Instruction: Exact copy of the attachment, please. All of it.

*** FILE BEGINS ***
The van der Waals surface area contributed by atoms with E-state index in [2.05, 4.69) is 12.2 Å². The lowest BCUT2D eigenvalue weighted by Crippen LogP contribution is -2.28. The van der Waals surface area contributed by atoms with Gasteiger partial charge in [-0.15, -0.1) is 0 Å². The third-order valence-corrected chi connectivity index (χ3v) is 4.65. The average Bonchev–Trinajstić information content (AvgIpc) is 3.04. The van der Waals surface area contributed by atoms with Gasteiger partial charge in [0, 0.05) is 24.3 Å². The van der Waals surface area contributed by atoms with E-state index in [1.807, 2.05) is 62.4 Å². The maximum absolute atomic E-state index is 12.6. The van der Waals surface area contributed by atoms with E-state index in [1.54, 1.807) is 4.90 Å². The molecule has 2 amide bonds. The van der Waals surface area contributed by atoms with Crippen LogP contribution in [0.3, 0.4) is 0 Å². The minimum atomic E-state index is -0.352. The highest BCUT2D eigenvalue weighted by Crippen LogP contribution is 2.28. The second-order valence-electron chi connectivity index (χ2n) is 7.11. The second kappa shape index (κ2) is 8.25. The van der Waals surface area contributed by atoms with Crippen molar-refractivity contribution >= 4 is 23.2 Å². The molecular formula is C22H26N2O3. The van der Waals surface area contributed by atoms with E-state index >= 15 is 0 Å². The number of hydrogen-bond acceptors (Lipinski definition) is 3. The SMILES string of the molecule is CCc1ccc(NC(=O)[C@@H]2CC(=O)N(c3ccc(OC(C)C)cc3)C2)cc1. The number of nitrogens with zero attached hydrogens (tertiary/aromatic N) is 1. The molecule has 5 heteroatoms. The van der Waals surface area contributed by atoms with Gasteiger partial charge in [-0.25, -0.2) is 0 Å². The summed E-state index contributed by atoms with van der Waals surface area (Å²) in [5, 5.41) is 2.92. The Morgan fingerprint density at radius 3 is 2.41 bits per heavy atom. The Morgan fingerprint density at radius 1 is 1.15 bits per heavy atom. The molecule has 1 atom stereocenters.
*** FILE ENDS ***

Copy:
The van der Waals surface area contributed by atoms with E-state index in [2.05, 4.69) is 12.2 Å². The lowest BCUT2D eigenvalue weighted by Crippen LogP contribution is -2.28. The van der Waals surface area contributed by atoms with Gasteiger partial charge in [-0.15, -0.1) is 0 Å². The third-order valence-corrected chi connectivity index (χ3v) is 4.65. The average Bonchev–Trinajstić information content (AvgIpc) is 3.04. The van der Waals surface area contributed by atoms with Gasteiger partial charge in [0, 0.05) is 24.3 Å². The van der Waals surface area contributed by atoms with E-state index in [1.807, 2.05) is 62.4 Å². The maximum absolute atomic E-state index is 12.6. The van der Waals surface area contributed by atoms with E-state index in [1.54, 1.807) is 4.90 Å². The molecule has 2 amide bonds. The van der Waals surface area contributed by atoms with Crippen LogP contribution in [0.3, 0.4) is 0 Å². The minimum atomic E-state index is -0.352. The highest BCUT2D eigenvalue weighted by Crippen LogP contribution is 2.28. The second-order valence-electron chi connectivity index (χ2n) is 7.11. The second kappa shape index (κ2) is 8.25. The van der Waals surface area contributed by atoms with Crippen molar-refractivity contribution >= 4 is 23.2 Å². The molecular formula is C22H26N2O3. The van der Waals surface area contributed by atoms with E-state index >= 15 is 0 Å². The number of hydrogen-bond acceptors (Lipinski definition) is 3. The SMILES string of the molecule is CCc1ccc(NC(=O)[C@@H]2CC(=O)N(c3ccc(OC(C)C)cc3)C2)cc1. The number of nitrogens with zero attached hydrogens (tertiary/aromatic N) is 1. The molecule has 5 heteroatoms. The van der Waals surface area contributed by atoms with Gasteiger partial charge in [-0.25, -0.2) is 0 Å². The summed E-state index contributed by atoms with van der Waals surface area (Å²) in [5, 5.41) is 2.92. The Morgan fingerprint density at radius 3 is 2.41 bits per heavy atom. The Morgan fingerprint density at radius 1 is 1.15 bits per heavy atom. The molecule has 1 atom stereocenters.